The first native-born black American to win a world title, Joe Gans impressed the boxing community with his scientific approach to the sport. Gans never moved more than a few inches to avoid a punch, studied his opponents' strengths and weaknesses much more intently than other fighters of the time, and directed his punches with pinpoint accuracy to key points of weakness.
Gans' first-known boxing experience took place at the Monumental Theater in Baltimore when he won a "battle royal," a wild contest in which several black fighters entered the ring at once to fight until one remained. Gans's superiority in this brutal exhibition attracted the interest of boxing manager Al Herford, who directed Gans to a professional career. Gans started boxing professionally in 1891 in Baltimore. Over the rest of the decade, he compiled an enviable record of 58-3-6 with two no-decisions.
In 1900, Gans, then 26 years old, faced Frank Erne for the world lightweight title. Erne peppered Gans with a blistering left jab throughout the fight, seriously cutting Gans' left eyelid. Realizing that to continue would risk blindness, Gans asked that the fight be stopped in the twelfth round. Gans spent hours analyzing Erne's style until he developed a strategy to counteract that murderous left. In their rematch two years later, Gans executed his plan perfectly and knocked Erne out in one round to recapture the lightweight title.
Also in 1900, Gans met Hall of Famer Terry McGovern, who knocked him out in the second round after four earlier knockdowns. This match raised eyebrows as few believed Gans would fall to the wildly swinging McGovern. Later, Gans regretfully admitted to taking a dive in this fight.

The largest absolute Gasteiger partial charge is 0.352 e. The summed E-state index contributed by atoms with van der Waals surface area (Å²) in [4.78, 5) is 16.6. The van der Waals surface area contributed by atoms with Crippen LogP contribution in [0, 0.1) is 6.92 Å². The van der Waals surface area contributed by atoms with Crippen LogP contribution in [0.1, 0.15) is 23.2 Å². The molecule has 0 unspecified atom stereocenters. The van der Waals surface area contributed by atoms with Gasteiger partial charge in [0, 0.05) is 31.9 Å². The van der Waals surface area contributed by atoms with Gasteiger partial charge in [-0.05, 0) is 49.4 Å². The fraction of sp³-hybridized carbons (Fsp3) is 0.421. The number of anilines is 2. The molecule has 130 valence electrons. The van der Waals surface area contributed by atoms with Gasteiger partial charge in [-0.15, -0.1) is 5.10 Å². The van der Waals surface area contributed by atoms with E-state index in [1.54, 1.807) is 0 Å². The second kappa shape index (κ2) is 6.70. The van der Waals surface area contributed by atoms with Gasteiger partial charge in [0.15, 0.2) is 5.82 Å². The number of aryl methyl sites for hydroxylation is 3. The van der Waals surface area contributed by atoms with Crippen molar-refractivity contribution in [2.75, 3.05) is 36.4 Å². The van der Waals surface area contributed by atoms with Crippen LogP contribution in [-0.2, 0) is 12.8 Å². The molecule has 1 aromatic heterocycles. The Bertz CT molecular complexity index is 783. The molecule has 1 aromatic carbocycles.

Never weighing more than 137 pounds, Gans often fought heavier men. He lost a fifteen-round decision to Hall of Famer Sam Langford in 1903 and fought to a draw with Joe Walcott in an attempt to take the welterweight title in 1904. Gans relinquished the lightweight title to fight Walcott, though in some quarters he still was considered the titleholder.
In 1906, Gans met Battling Nelson in Goldfield, Nevada, in a fight arranged by Tex Rickard. Neither Nelson nor Rickard had much regard for black fighters. Gans, although he was the defending champion, was offered only one-third of the purse, and Nelson insisted that Gans make the 133-pound weight limit, rigidly enforced with three weigh-ins on the day of the fight. Gans knocked Nelson down a couple of times and each time helped him up. In the 42nd round, Nelson felled Gans with a low blow. The referee called the punch a foul and declared Gans the winner. Nelson knocked Gans out in the rematch to take the title, and then knocked Gans out again in their third meeting. At the time of his last two fights with Nelson, Gans already had begun to feel the effects of tuberculosis. He died from the disease in 1910.
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Excerpted with permission from 'The Boxing Register' by James B. Roberts and Alexander G. Skutt, copyright © 1999 by McBooks Press. All rights reserved.